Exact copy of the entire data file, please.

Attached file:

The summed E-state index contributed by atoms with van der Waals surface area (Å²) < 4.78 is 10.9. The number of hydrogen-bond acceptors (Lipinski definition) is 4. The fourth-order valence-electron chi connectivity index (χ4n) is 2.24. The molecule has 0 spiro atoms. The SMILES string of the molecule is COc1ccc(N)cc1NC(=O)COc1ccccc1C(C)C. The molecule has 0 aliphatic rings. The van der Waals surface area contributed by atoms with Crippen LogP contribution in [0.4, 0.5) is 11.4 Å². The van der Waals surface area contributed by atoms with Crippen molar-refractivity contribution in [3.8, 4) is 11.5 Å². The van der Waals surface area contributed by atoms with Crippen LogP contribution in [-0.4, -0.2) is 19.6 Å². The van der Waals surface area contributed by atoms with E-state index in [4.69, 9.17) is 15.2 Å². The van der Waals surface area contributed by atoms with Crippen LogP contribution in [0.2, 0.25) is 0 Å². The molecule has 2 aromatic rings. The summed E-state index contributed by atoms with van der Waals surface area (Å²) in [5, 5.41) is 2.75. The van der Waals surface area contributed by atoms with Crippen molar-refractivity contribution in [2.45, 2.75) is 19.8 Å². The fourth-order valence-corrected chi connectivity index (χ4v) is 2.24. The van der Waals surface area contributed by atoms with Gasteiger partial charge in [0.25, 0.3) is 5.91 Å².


The summed E-state index contributed by atoms with van der Waals surface area (Å²) < 4.78 is 10.9. The number of hydrogen-bond acceptors (Lipinski definition) is 4. The fourth-order valence-electron chi connectivity index (χ4n) is 2.24. The molecule has 0 spiro atoms. The SMILES string of the molecule is COc1ccc(N)cc1NC(=O)COc1ccccc1C(C)C. The molecule has 0 aliphatic rings. The van der Waals surface area contributed by atoms with Crippen LogP contribution in [0.4, 0.5) is 11.4 Å². The van der Waals surface area contributed by atoms with Crippen molar-refractivity contribution in [3.8, 4) is 11.5 Å². The van der Waals surface area contributed by atoms with Crippen LogP contribution in [-0.4, -0.2) is 19.6 Å². The van der Waals surface area contributed by atoms with E-state index in [4.69, 9.17) is 15.2 Å². The van der Waals surface area contributed by atoms with Crippen LogP contribution in [0.2, 0.25) is 0 Å². The molecule has 2 aromatic rings. The summed E-state index contributed by atoms with van der Waals surface area (Å²) in [5, 5.41) is 2.75. The van der Waals surface area contributed by atoms with Crippen molar-refractivity contribution in [2.45, 2.75) is 19.8 Å². The fourth-order valence-corrected chi connectivity index (χ4v) is 2.24. The van der Waals surface area contributed by atoms with Gasteiger partial charge in [0.25, 0.3) is 5.91 Å².